Higher History reflects Curriculum for Excellence values, purposes and principles. It offers flexibility, provides time for learning, focus on skills and applying learning, and provides scope for personalisation and choice. Pupils will acquire breadth and depth in their knowledge and understanding of the past through the study of British, European and world, and Scottish contexts in a variety of time periods. Pupils will develop:

  • a conceptual understanding of the past and an ability to think independently
  • a range of skills including the ability to apply a detailed historical perspective in a range of contexts
  • the skills of analysing various interpretations of historical sources and critically evaluating a variety of views
  • an understanding of the relationship between factors contributing to, and the impact of, historical events
  • the skills of analysing, evaluating and synthesising historical information
  • the skills of researching complex historical issues, drawing well-reasoned conclusions

Entry requirements: Pupils should have achieved the National 5 History course or equivalent qualifications and/or experience prior to starting this course.

Scottish Unit: Scottish Wars of Independence

Political change and military conflict arising from the Wars of Independence. Themes: authority, conflict and identity.

British Unit: Britain: 1850-1951

Development of the United Kingdom into a modern democracy and the development of the role of the state in the welfare of its citizens. Themes: authority, ideology and rights.

Europe and the World Unit: USA, 1918-68

Growing tensions in American society, focusing on racial divisions, economic difficulties, the growth of federal powers and the struggle for civil rights. Themes: ideology, identity and rights.

Component

 

Marks

Duration

Component 1: question paper 1— British, European and world history

44

1 hour and 30 minutes

Component 2: question paper 2 — Scottish

History

36

1 hour and 30 minutes

Component 3: assignment

30

1 hour and 30 minutes

 

 

 


Higher Geography

There are three units in the Higher Geography Course:-

  • Global issues
  • Human Environments
  • Physical Environments

Unit Content

Trips

In term 1 pupils visit the CBD and inner city of Glasgow to take part in an Urban Study. This allows them to collect data for their Higher Geography Assignment, worth 30% of their overall grade.


Higher Modern Studies

Higher Modern StudiesHigher Modern Studies reflects Curriculum for Excellence values, purposes and principles. It offers flexibility, provides time for learning, focus on skills and applying learning, and provides scope for personalisation and choice.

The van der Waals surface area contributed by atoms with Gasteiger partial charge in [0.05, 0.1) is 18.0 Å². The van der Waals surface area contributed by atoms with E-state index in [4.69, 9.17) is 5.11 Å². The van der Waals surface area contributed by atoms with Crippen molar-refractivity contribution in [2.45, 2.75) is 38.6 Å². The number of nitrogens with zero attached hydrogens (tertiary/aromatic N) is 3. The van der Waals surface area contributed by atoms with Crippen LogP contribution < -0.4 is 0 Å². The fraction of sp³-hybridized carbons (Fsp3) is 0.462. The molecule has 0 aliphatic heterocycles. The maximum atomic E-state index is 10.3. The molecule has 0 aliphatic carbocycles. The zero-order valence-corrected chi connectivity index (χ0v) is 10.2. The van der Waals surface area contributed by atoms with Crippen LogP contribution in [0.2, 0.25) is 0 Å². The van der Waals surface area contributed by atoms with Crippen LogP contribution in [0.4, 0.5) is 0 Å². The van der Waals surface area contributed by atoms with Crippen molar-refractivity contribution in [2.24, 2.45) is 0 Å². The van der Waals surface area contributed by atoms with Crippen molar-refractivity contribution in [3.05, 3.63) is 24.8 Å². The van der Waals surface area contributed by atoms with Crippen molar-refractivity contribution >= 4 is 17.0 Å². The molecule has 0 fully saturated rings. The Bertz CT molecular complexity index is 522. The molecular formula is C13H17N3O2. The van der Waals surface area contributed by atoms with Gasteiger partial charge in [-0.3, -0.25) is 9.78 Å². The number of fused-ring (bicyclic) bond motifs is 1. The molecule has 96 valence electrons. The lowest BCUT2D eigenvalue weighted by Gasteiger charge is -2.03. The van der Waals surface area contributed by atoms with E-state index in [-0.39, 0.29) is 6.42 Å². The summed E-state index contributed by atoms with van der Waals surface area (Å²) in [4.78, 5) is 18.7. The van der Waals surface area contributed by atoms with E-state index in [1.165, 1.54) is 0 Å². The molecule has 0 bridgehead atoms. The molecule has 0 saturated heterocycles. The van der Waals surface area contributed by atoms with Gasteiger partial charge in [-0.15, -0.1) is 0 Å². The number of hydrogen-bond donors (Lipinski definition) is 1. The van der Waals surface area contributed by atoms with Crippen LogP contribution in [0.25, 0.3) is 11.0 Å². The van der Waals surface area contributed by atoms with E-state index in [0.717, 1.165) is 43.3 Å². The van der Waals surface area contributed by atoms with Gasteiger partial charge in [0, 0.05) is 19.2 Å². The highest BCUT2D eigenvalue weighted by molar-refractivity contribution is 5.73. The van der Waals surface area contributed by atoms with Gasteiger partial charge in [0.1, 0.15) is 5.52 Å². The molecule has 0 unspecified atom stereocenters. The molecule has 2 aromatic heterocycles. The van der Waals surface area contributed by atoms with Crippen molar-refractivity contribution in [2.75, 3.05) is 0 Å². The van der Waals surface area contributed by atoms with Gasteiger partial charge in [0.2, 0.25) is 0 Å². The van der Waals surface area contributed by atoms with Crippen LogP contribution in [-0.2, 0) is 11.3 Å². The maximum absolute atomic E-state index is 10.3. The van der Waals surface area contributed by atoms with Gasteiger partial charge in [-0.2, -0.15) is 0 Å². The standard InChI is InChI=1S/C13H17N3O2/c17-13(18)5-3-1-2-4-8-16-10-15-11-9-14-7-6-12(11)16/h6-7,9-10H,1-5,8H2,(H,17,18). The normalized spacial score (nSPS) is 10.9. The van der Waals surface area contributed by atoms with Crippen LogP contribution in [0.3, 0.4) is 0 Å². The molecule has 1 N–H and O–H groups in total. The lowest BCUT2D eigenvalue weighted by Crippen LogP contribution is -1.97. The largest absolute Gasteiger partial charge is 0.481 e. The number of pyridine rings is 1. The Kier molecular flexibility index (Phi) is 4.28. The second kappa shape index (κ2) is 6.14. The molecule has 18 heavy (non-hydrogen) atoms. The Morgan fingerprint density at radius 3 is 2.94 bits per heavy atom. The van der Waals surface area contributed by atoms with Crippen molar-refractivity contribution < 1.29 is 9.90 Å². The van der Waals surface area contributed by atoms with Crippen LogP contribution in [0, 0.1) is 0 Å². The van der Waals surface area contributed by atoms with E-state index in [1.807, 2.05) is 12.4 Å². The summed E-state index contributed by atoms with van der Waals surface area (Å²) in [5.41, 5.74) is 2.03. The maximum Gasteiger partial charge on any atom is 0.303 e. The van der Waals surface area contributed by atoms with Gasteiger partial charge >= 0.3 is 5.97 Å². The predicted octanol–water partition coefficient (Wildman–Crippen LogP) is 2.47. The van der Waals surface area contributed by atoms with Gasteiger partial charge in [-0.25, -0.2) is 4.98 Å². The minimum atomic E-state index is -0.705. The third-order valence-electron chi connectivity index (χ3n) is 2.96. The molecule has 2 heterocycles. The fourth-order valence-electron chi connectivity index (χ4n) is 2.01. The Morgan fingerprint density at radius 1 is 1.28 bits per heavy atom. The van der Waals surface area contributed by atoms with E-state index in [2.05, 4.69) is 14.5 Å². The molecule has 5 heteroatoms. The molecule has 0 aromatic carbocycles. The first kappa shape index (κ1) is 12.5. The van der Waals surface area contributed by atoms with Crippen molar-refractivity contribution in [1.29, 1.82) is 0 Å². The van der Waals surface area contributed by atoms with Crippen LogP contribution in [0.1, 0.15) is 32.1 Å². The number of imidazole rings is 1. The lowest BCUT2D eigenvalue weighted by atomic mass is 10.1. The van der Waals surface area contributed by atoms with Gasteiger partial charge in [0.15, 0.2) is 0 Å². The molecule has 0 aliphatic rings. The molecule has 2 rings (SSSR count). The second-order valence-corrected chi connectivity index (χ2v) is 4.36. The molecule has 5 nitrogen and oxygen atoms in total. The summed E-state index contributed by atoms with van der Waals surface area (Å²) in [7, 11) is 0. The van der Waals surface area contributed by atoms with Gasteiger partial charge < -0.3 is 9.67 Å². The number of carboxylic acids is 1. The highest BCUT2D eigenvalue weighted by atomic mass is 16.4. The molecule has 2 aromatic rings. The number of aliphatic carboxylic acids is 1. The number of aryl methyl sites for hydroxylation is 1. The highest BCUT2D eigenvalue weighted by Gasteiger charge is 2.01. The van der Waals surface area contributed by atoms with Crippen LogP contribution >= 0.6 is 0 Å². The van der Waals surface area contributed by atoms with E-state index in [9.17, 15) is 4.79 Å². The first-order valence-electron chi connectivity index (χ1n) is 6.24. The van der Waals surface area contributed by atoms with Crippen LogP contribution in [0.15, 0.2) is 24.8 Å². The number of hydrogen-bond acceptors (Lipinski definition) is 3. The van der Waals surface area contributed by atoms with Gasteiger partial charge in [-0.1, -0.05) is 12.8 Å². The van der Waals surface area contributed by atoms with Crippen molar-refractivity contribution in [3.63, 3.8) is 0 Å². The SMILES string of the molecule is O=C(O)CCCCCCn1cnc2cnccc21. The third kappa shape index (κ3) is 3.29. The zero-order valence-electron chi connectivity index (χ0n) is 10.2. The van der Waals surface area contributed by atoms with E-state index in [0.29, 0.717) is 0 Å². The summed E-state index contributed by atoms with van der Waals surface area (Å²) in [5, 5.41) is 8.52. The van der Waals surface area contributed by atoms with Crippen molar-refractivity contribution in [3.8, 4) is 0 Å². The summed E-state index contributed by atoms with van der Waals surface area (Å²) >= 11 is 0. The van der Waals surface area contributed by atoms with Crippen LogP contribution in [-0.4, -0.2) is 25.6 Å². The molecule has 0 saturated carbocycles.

Pupils will acquire breadth and depth in their knowledge and understanding of current events through the study of British democracy, social issues in the UK and development issues in Africa.
Pupils develop a range of research, analytical and evaluating skills, and an understanding of:

  • the democratic process and complex political issues
  • complex social and economic issues at local, Scottish, national and international levels, and ways of addressing needs and inequalities
  • different views about the extent of state involvement in society
  • the nature and processes of conflict resolution
  • the importance of human and legal rights and responsibilities, and their application in different societies

Entry requirements: Pupils should have achieved the National 5 History course or equivalent qualifications and/or experience prior to starting this course.

Unit 1: Democracy in the UK in Scotland
In this unit pupils will cover the election and role of representatives in the UK Parliament. The course will also cover the factors which influence voting behaviour in the UK and ways in which individuals and groups in society can influence government decision-making. In addition to this, issues such as possible alternatives to the governance of Scotland and the implications of the UK’s decision to leave the EU will be evaluated.

Unit 2: Social Issues in the UK
Pupils will focus on social inequality in the UK and will explore the reasons why income and wealth inequalities exist, the reasons why health inequalities exist and the impact inequalities have on certain groups in society. The course also focuses on the government measures that have been put in place in an attempt to reduce inequalities and pupils will critically evaluate whether these measures have been effective or if inequality still exists.

Unit 3: World Issue: Development Issues in Africa